Volume 4, Number 10 - Winter 1972-73

Bears in Missouri’s Ozarks Growl With Arkansas Accent
by Joel M. Vance

JEFFERSON CITY — It appears that if Smokey the Bear steps out of the woods in Missouri and cautions against forest fires, he’ll talk with an Arkansas accent.

Bears are not strangers to Missouri—they were here in historic times and there may always have been a few lurking in the dim recesses of the deep Ozarks.

But the savage timbering of the Ozarks in the early years of the 1900s pretty well eliminated the black bear, as well as turkeys and deer. The deer and turkeys have come back.

So have the bears — but they came mainly from Arkansas and, for the time being, that’s the way it’s going to stay.

In response to a request to stock bears in the Ozarks, the Department of Conservation made a careful study of the situation and finally recommended not stocking the animals at least for the present.

Frank Sampson, game biologist for the Department, did the research and brought together the facts in a well-documented and highly readable report which has been presented to the Conservation Commission.

"The 11-year restocking experience of Arkansas with negligible results," Sampson says, "pretty well speaks for itself. Whether Missouri could do better is, of course, not known. However, as an apparent beneficiary, at least in part, of bears released in Arkansas


that traveled north, Missouri now has an initial stocking of a number of bears.

"Some of these have moved around considerably. What seems to be our best available bear range now is stocked to some extent. The occurence of cub bears indicates reproduction. It appears that, given time, the bears themselves will serve as indicators as to how suitable our bear habitat may be for them, providing they don’t run afoul of too many violators."

Bears are not legal game in Missouri and anyone killing one is subject to arrest. But of the 54 reports of bears Sampson got from Game Division personnel alone, 12 were killed.

"That indicates some disregard for the protection of these animals." he says. "Since it cost Arkansas some $600-700 each for its several hundred bears released between 1957-1968, it wouldn’t be much fun to stock the animals only to have them killed."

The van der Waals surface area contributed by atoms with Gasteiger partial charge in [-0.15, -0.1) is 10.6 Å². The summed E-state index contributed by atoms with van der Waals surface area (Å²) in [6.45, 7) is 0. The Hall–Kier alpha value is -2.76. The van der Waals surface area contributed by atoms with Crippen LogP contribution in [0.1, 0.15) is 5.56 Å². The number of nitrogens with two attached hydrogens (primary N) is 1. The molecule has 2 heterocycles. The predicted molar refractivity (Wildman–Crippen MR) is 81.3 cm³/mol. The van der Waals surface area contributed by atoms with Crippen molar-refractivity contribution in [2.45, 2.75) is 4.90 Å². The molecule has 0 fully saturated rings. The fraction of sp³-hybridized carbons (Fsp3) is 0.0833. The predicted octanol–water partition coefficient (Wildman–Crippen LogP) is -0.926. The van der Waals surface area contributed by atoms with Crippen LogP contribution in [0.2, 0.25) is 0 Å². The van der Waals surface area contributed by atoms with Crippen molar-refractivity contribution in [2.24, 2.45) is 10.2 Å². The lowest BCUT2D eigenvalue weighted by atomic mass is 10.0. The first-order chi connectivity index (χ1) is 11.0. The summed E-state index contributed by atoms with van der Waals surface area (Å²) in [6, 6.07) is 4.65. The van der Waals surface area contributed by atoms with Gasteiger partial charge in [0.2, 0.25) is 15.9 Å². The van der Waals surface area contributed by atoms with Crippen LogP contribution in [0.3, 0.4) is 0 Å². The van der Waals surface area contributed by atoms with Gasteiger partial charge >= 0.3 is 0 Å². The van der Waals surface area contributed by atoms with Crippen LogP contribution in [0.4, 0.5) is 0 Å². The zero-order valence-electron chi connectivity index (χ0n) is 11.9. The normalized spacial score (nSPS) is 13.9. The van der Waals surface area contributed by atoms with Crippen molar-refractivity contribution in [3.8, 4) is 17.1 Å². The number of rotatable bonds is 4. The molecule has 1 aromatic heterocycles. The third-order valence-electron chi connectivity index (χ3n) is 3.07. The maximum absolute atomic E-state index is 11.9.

Because Arkansas didn’t tag most of its bears, there’s no way to tell definitely if the Missouri bears came from there, but the rise in Missouri bear reports correlates pretty will with the Arkansas stocking program. There was one Arkansas tagged bear killed in Taney County in 1968.

The Arkansas bears were live-trapped near Ely and Winton, Minn., and released in the Ozarks of northern Arkansas and the Quachita Mountains in western Arkansas.

"Bears moved in all directions from the release sites," said one Arkansas game manager. "One bear was known to move 300 airline miles in 70 days. To date, only 10-15 of the estimated 400 bears have been accounted for."

There have been 18 cubs reported in Missouri, and the sightings occur both in north and south Missouri, but mostly in the deep Ozarks—Carter, Ozark, and Taney counties had the most reports.

Oddly, even considering the many miles of heavily wooded hills, Missouri does not appear to have good bear habitat.

"In stacking up the territorial requirements, diversity and abundance of fruiting trees and shrubs needed, as well as range undisturbed by humans," Sampson says, "There is little doubt that what Missouri has to offer is, at the very best, highly dubious in supporting anything like a huntable population."

Bears are omnivorous, but even though they will eat about anything, they like the fruits that abound in good bear range and don’t in Missouri. In addition, bears in Missouri would hibernate little, if at all, meaning they would need food in the winter when wildlife food is scarce.

Perhaps the most inhibitive factor of all is that bears need large blocks of land where there is little human activity.

"In West Virginia," Sampson says, "they consider an approximate area of 50 square miles almost completely undisturbed by humans as minimal breeding range. Among several states with native black bear populations, biologists in Maine found only 1 bear per 5.6 square miles of range. In Virginia it was 1 bear per 3.9 square miles. In Michigan’s highest bear population in the Upper Penninsula the density was 1 bear per 3.4 square miles."


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